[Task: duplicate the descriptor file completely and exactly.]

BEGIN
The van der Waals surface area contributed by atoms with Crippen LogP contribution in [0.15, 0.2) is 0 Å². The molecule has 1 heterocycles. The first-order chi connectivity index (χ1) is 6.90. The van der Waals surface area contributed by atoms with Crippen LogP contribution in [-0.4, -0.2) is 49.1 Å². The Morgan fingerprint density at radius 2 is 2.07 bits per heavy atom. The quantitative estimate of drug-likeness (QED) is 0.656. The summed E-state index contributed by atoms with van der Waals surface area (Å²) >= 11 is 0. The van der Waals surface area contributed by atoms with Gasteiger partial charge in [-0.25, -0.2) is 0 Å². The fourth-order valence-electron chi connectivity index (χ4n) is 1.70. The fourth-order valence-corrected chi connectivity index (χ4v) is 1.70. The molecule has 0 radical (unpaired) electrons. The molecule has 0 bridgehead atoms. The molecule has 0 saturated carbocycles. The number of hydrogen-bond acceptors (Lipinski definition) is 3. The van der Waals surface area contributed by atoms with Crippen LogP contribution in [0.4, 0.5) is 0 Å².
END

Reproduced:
The van der Waals surface area contributed by atoms with Crippen LogP contribution in [0.15, 0.2) is 0 Å². The molecule has 1 heterocycles. The first-order chi connectivity index (χ1) is 6.90. The van der Waals surface area contributed by atoms with Crippen LogP contribution in [-0.4, -0.2) is 49.1 Å². The Morgan fingerprint density at radius 2 is 2.07 bits per heavy atom. The quantitative estimate of drug-likeness (QED) is 0.656. The summed E-state index contributed by atoms with van der Waals surface area (Å²) >= 11 is 0. The van der Waals surface area contributed by atoms with Gasteiger partial charge in [-0.25, -0.2) is 0 Å². The fourth-order valence-electron chi connectivity index (χ4n) is 1.70. The fourth-order valence-corrected chi connectivity index (χ4v) is 1.70. The molecule has 0 radical (unpaired) electrons. The molecule has 0 bridgehead atoms. The molecule has 0 saturated carbocycles. The number of hydrogen-bond acceptors (Lipinski definition) is 3. The van der Waals surface area contributed by atoms with Crippen LogP contribution in [0.4, 0.5) is 0 Å².